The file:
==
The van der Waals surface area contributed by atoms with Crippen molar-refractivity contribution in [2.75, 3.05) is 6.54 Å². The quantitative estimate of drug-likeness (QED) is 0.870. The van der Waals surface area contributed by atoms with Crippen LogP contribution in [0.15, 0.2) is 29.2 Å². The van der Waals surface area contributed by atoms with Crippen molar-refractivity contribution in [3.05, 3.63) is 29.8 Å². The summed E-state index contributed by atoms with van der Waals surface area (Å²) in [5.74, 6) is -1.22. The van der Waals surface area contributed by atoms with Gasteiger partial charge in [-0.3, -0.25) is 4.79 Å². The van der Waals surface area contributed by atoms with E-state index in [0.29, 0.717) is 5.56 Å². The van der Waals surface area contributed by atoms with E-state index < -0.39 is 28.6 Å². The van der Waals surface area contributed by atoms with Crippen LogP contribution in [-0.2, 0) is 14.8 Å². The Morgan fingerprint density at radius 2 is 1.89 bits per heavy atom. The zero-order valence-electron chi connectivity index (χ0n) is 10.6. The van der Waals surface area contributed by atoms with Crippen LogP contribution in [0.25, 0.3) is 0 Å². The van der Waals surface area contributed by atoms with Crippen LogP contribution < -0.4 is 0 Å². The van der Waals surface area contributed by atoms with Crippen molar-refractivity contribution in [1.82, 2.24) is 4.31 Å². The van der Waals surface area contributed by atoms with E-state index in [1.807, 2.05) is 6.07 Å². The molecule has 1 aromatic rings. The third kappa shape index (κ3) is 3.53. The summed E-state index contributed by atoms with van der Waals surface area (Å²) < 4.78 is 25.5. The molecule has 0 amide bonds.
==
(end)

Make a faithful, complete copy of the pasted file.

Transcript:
The van der Waals surface area contributed by atoms with Crippen molar-refractivity contribution in [2.75, 3.05) is 6.54 Å². The quantitative estimate of drug-likeness (QED) is 0.870. The van der Waals surface area contributed by atoms with Crippen LogP contribution in [0.15, 0.2) is 29.2 Å². The van der Waals surface area contributed by atoms with Crippen molar-refractivity contribution in [3.05, 3.63) is 29.8 Å². The summed E-state index contributed by atoms with van der Waals surface area (Å²) in [5.74, 6) is -1.22. The van der Waals surface area contributed by atoms with Gasteiger partial charge in [-0.3, -0.25) is 4.79 Å². The van der Waals surface area contributed by atoms with E-state index in [0.29, 0.717) is 5.56 Å². The van der Waals surface area contributed by atoms with E-state index < -0.39 is 28.6 Å². The van der Waals surface area contributed by atoms with Crippen LogP contribution in [-0.2, 0) is 14.8 Å². The Morgan fingerprint density at radius 2 is 1.89 bits per heavy atom. The zero-order valence-electron chi connectivity index (χ0n) is 10.6. The van der Waals surface area contributed by atoms with Crippen LogP contribution in [0.25, 0.3) is 0 Å². The van der Waals surface area contributed by atoms with Crippen LogP contribution < -0.4 is 0 Å². The van der Waals surface area contributed by atoms with Crippen molar-refractivity contribution in [1.82, 2.24) is 4.31 Å². The van der Waals surface area contributed by atoms with E-state index in [1.807, 2.05) is 6.07 Å². The molecule has 1 aromatic rings. The third kappa shape index (κ3) is 3.53. The summed E-state index contributed by atoms with van der Waals surface area (Å²) < 4.78 is 25.5. The molecule has 0 amide bonds.